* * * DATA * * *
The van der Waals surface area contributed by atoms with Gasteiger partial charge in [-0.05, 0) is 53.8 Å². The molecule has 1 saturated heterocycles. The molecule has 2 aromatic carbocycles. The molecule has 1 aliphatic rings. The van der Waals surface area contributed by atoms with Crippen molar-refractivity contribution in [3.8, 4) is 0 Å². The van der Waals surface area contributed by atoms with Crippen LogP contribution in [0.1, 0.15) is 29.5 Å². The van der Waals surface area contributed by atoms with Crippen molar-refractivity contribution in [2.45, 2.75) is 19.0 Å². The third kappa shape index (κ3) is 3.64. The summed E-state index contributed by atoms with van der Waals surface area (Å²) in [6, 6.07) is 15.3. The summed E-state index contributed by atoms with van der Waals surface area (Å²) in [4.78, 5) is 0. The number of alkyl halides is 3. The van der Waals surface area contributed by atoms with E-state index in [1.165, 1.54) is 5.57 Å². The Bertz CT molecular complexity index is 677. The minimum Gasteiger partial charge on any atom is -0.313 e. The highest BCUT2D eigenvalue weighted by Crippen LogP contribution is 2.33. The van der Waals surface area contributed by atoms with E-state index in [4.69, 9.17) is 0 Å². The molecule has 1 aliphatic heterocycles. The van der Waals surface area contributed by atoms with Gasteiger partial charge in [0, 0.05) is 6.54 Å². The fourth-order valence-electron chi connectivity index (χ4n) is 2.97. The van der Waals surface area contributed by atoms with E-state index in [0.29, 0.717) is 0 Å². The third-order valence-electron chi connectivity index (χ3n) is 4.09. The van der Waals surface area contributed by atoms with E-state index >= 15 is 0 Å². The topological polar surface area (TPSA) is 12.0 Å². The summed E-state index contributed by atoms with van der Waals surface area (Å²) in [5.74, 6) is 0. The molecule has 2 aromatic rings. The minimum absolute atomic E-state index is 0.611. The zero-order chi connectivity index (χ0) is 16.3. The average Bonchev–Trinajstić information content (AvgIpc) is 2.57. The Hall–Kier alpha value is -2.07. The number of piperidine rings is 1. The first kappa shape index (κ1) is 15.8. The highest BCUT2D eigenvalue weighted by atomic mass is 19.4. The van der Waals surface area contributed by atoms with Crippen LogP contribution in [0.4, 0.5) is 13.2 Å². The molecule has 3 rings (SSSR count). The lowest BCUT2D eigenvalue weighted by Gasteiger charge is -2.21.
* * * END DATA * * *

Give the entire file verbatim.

The van der Waals surface area contributed by atoms with Gasteiger partial charge in [-0.05, 0) is 53.8 Å². The molecule has 1 saturated heterocycles. The molecule has 2 aromatic carbocycles. The molecule has 1 aliphatic rings. The van der Waals surface area contributed by atoms with Crippen molar-refractivity contribution in [3.8, 4) is 0 Å². The van der Waals surface area contributed by atoms with Crippen LogP contribution in [0.1, 0.15) is 29.5 Å². The van der Waals surface area contributed by atoms with Crippen molar-refractivity contribution in [2.45, 2.75) is 19.0 Å². The third kappa shape index (κ3) is 3.64. The summed E-state index contributed by atoms with van der Waals surface area (Å²) in [6, 6.07) is 15.3. The summed E-state index contributed by atoms with van der Waals surface area (Å²) in [4.78, 5) is 0. The number of alkyl halides is 3. The van der Waals surface area contributed by atoms with E-state index in [1.165, 1.54) is 5.57 Å². The Bertz CT molecular complexity index is 677. The minimum Gasteiger partial charge on any atom is -0.313 e. The highest BCUT2D eigenvalue weighted by Crippen LogP contribution is 2.33. The van der Waals surface area contributed by atoms with E-state index in [4.69, 9.17) is 0 Å². The molecule has 1 aliphatic heterocycles. The van der Waals surface area contributed by atoms with Gasteiger partial charge in [0, 0.05) is 6.54 Å². The fourth-order valence-electron chi connectivity index (χ4n) is 2.97. The van der Waals surface area contributed by atoms with E-state index in [0.29, 0.717) is 0 Å². The third-order valence-electron chi connectivity index (χ3n) is 4.09. The van der Waals surface area contributed by atoms with E-state index >= 15 is 0 Å². The topological polar surface area (TPSA) is 12.0 Å². The summed E-state index contributed by atoms with van der Waals surface area (Å²) in [5.74, 6) is 0. The molecule has 2 aromatic rings. The minimum absolute atomic E-state index is 0.611. The zero-order chi connectivity index (χ0) is 16.3. The average Bonchev–Trinajstić information content (AvgIpc) is 2.57. The Hall–Kier alpha value is -2.07. The number of piperidine rings is 1. The first kappa shape index (κ1) is 15.8. The highest BCUT2D eigenvalue weighted by atomic mass is 19.4. The van der Waals surface area contributed by atoms with Crippen LogP contribution in [0.4, 0.5) is 13.2 Å². The molecule has 3 rings (SSSR count). The lowest BCUT2D eigenvalue weighted by Gasteiger charge is -2.21.